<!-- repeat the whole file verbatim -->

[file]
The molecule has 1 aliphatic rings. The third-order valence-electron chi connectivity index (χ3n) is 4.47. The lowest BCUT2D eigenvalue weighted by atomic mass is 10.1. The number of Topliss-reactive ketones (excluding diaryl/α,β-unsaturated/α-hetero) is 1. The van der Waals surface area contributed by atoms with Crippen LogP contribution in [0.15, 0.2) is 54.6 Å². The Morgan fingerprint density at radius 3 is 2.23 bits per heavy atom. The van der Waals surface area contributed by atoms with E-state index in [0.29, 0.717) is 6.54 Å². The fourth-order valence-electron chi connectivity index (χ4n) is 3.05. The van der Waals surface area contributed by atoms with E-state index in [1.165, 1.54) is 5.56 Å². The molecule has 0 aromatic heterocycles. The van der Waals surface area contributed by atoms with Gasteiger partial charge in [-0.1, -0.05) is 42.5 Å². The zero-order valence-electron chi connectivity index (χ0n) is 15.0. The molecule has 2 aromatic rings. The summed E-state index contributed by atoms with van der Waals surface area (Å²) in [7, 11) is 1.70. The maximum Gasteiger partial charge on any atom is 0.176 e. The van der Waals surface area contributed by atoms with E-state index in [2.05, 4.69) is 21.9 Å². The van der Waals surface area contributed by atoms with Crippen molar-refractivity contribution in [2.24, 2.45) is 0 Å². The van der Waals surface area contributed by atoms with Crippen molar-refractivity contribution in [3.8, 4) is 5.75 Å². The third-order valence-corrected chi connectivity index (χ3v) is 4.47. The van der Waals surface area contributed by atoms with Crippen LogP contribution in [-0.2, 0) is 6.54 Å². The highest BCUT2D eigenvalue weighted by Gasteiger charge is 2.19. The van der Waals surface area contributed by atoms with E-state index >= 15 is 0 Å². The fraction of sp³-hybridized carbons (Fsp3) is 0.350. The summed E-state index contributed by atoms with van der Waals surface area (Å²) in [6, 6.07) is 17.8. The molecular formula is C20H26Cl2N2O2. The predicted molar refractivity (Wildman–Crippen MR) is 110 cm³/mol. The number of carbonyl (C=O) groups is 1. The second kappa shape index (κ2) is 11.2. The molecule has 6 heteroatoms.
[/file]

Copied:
The molecule has 1 aliphatic rings. The third-order valence-electron chi connectivity index (χ3n) is 4.47. The lowest BCUT2D eigenvalue weighted by atomic mass is 10.1. The number of Topliss-reactive ketones (excluding diaryl/α,β-unsaturated/α-hetero) is 1. The van der Waals surface area contributed by atoms with Crippen LogP contribution in [0.15, 0.2) is 54.6 Å². The Morgan fingerprint density at radius 3 is 2.23 bits per heavy atom. The van der Waals surface area contributed by atoms with E-state index in [0.29, 0.717) is 6.54 Å². The fourth-order valence-electron chi connectivity index (χ4n) is 3.05. The van der Waals surface area contributed by atoms with E-state index in [1.165, 1.54) is 5.56 Å². The molecule has 0 aromatic heterocycles. The van der Waals surface area contributed by atoms with Gasteiger partial charge in [-0.1, -0.05) is 42.5 Å². The zero-order valence-electron chi connectivity index (χ0n) is 15.0. The molecule has 2 aromatic rings. The summed E-state index contributed by atoms with van der Waals surface area (Å²) in [7, 11) is 1.70. The maximum Gasteiger partial charge on any atom is 0.176 e. The van der Waals surface area contributed by atoms with E-state index in [2.05, 4.69) is 21.9 Å². The van der Waals surface area contributed by atoms with Crippen molar-refractivity contribution in [2.24, 2.45) is 0 Å². The van der Waals surface area contributed by atoms with Crippen molar-refractivity contribution in [3.8, 4) is 5.75 Å². The third-order valence-corrected chi connectivity index (χ3v) is 4.47. The van der Waals surface area contributed by atoms with Crippen LogP contribution in [-0.2, 0) is 6.54 Å². The highest BCUT2D eigenvalue weighted by Gasteiger charge is 2.19. The van der Waals surface area contributed by atoms with E-state index >= 15 is 0 Å². The fraction of sp³-hybridized carbons (Fsp3) is 0.350. The summed E-state index contributed by atoms with van der Waals surface area (Å²) in [6, 6.07) is 17.8. The molecular formula is C20H26Cl2N2O2. The predicted molar refractivity (Wildman–Crippen MR) is 110 cm³/mol. The number of carbonyl (C=O) groups is 1. The second kappa shape index (κ2) is 11.2. The molecule has 6 heteroatoms.